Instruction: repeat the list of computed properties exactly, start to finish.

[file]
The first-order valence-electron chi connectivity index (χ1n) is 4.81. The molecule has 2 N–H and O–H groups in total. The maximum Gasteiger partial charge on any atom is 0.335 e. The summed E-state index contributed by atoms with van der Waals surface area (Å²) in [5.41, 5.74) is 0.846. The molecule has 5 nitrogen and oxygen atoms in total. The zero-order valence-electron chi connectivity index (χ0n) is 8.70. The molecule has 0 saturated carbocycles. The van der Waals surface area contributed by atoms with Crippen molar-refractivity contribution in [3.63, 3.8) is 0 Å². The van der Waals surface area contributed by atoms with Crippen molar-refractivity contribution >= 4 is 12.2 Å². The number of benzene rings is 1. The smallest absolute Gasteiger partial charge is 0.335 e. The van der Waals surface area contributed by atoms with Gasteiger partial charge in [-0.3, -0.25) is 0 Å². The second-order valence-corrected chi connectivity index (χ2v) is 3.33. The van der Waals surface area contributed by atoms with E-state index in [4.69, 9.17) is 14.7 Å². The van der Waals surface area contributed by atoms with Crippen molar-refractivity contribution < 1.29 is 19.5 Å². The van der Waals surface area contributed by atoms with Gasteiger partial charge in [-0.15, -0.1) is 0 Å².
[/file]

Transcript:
The first-order valence-electron chi connectivity index (χ1n) is 4.81. The molecule has 2 N–H and O–H groups in total. The maximum Gasteiger partial charge on any atom is 0.335 e. The summed E-state index contributed by atoms with van der Waals surface area (Å²) in [5.41, 5.74) is 0.846. The molecule has 5 nitrogen and oxygen atoms in total. The zero-order valence-electron chi connectivity index (χ0n) is 8.70. The molecule has 0 saturated carbocycles. The van der Waals surface area contributed by atoms with Crippen molar-refractivity contribution in [3.63, 3.8) is 0 Å². The van der Waals surface area contributed by atoms with Crippen molar-refractivity contribution >= 4 is 12.2 Å². The number of benzene rings is 1. The smallest absolute Gasteiger partial charge is 0.335 e. The van der Waals surface area contributed by atoms with Gasteiger partial charge in [-0.3, -0.25) is 0 Å². The second-order valence-corrected chi connectivity index (χ2v) is 3.33. The van der Waals surface area contributed by atoms with E-state index in [4.69, 9.17) is 14.7 Å². The van der Waals surface area contributed by atoms with Crippen molar-refractivity contribution < 1.29 is 19.5 Å². The van der Waals surface area contributed by atoms with Gasteiger partial charge in [-0.15, -0.1) is 0 Å².